The study endpoints included total composite scores, as well as pre- and post-frequency, intensity, and duration values. The monthly frequency of migraine headache in the treatment group was 3.8 0.4, compared with 10.2 1.7 (p < 0.001) for the control group. The Migraine Headache Index was 12.6 3.1 in the treatment group, compared with 90.6 33.6 in the control group (p = 0.03). Reduction from baseline values of at least 50% in frequency, intensity, or duration was experienced by 82 subjects (92%), 31 of whom reported elimination of their migraine symptoms, compared to 3 of the 19 control subjects with a 50% reduction from baseline values (p < 0.001). A 50% or greater reduction in the Migraine Index Scores for 89 treatment (93.3%) and 8 control (42.1%) subjects was also noted (p < 0.001). Although the treated group had a statistically significant rate of improvement, the positive results noted by the control group, who did not have any intervention, minimizes the treatment effect noted in this study population.

The study design by Guyuron et al., however, does not disclose the parameters used for sample size calculation or account for the rationale behind the unequal randomization allocation. Additional design flaws include the absence of a priori power analysis, the lack of an active comparator in the control group, and the comparison between unblinded study arms. Lastly, the potential for recall bias and temporal effect on migraine symptoms is significant, in that the follow-up period ranged from 233 to 629 days with a mean of 396 days. These factors highlight the need for more rigorous study designs to assess if the aforementioned outcomes can be reproduced in the clinical setting.

Another important factor is the number of trigger sites treated. In this sample, the majority (64.9%) of the subjects had three or four sites treated. Although the metrics for improvement and elimination were not reported related to the number of sites treated, the authors suggest that there may be additional trigger sites not identified or yet to be discovered, which could eventually improve the elimination rate. The addition of nasal surgery as needed in this RCT and the plans to improve accuracy of trigger identification highlight the evolving nature of this intervention.

Lastly, the findings from this RCT supplement the safety profile for deactivation surgery for migraines, including the addition of adverse events specifically related to the intra-nasal manipulation. The reported complications were: temporary nasal dryness (n = 12); rhinorrhea (n = 11); slight recurrence of septal deviation (n = 8); intense itching (n = 7); minor hair loss (n = 5); abnormal intraoperative bleeding (n = 4); short-term neck stiffness (n = 3); epistaxis requiring desmopressin (n = 3); sinus infection (n = 3); long-term neck stiffness (n = 1); hematoma (n = 1); unilateral airway reduction (n = 1); and significantly major hair loss (n = 1).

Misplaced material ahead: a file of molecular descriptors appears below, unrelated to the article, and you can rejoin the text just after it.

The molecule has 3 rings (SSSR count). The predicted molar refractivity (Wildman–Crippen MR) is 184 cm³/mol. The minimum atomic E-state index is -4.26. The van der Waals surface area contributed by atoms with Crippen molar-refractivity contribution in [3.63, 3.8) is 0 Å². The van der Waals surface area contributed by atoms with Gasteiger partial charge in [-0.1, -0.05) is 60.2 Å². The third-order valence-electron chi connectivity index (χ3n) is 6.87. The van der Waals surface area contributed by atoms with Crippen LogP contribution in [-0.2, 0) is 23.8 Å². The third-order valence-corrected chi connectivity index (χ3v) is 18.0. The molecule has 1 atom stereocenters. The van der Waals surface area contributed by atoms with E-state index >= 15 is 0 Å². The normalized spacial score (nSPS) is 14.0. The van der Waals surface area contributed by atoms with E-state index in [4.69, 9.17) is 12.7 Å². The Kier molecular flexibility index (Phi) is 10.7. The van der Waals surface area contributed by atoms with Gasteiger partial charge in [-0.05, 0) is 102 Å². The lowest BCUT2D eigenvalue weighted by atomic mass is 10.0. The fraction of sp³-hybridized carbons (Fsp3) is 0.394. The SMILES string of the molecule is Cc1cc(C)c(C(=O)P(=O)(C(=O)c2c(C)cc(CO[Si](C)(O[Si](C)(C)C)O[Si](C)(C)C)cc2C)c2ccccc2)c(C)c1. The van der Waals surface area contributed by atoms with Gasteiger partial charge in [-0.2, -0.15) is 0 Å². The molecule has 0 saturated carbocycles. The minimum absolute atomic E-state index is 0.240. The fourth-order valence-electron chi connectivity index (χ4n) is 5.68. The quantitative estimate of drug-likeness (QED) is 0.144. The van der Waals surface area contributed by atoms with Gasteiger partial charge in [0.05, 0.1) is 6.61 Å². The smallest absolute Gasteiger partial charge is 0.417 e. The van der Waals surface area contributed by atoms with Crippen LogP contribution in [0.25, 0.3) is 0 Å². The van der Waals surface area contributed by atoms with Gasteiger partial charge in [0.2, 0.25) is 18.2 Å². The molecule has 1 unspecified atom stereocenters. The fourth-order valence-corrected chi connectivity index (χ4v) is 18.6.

The same authors collected long-term adverse sequelae as part of their five-year follow-up of the subjects in this study. The follow-up, however, does not include results for the control arm subjects because they were offered surgery after one year (17 of the 19 control subjects accepted the offer of surgery). Five-year outcome data was available for 79 of the 89 originally treated subjects; however, 10 of the 79 underwent additional deactivation surgery in the interim and were also excluded from the analysis. The reported results remained favorable, as evidenced by the five-year maintenance of reductions in mean values from baseline in the frequency, intensity, duration, and migraine headache index scores. Overall, 88% (n = 61) of the subjects experienced significant improvement (at least 50% decrease in frequency, intensity, or duration), with 20 of the subjects (29%) reporting complete elimination of their migraines (compared to 35% of the subjects [n = 31] without symptoms at the one-year follow-up).

A second RCT, also conducted by Guyuron et al., represents the seminal work to date on migraine deactivation surgery. The study design incorporated sham surgery versus actual surgery to the predominant Botox-responsive trigger site (frontal, temporal, or occipital). Among the 317 patients who were screened for initial study eligibility, 130 had Botox injected to determine responsiveness and further eligibility. A total of 76 subjects underwent surgery as part of this RCT; however, results are reported on 75 due to failure of one patient to complete the one-year follow-up. The stratification for the predominant trigger site for the actual (n = 49) and sham (n = 26) arms for frontal, temporal, and occipital were 19 and 10; 19 and 9; and 11 and 7, respectively.

The potential for placebo effect due to surgical manipulation in both study arms, as well as authors’ concern about study participants exaggerating their preoperative symptoms to improve chances for study selection decreases the validity of the study results. Furthermore, the findings from the analysis of pre-treatment and one-year follow-up data for the treatment arms were statistically significant. Improvement was documented for 41 out of the 49 subjects (83.7%) who received actual deactivation surgery, compared with 15 of the 26 subjects (57.7%) who received sham surgery (p = 0.014). Complete elimination was experienced in 28 of the 49 (57.1%) actual surgery subjects and 1 (3.8%) of the 26 sham surgery patients (p < 0.00010). Despite 42.3% (n = 11) of the sham arm reporting no change, 16.3% (n = 8) of the real deactivation arm also experienced no change (p = 0.02), thus requiring additional investigation to gauge superior effective treatment between responders and non-responders. The authors acknowledge that the lack of desired effect among the real deactivation arm could be the treatment restriction of only treating one trigger site in this study, which may not be the only trigger site. The potential for no benefit, therefore, must continue to be weighed against the known risks and recovery associated with surgery.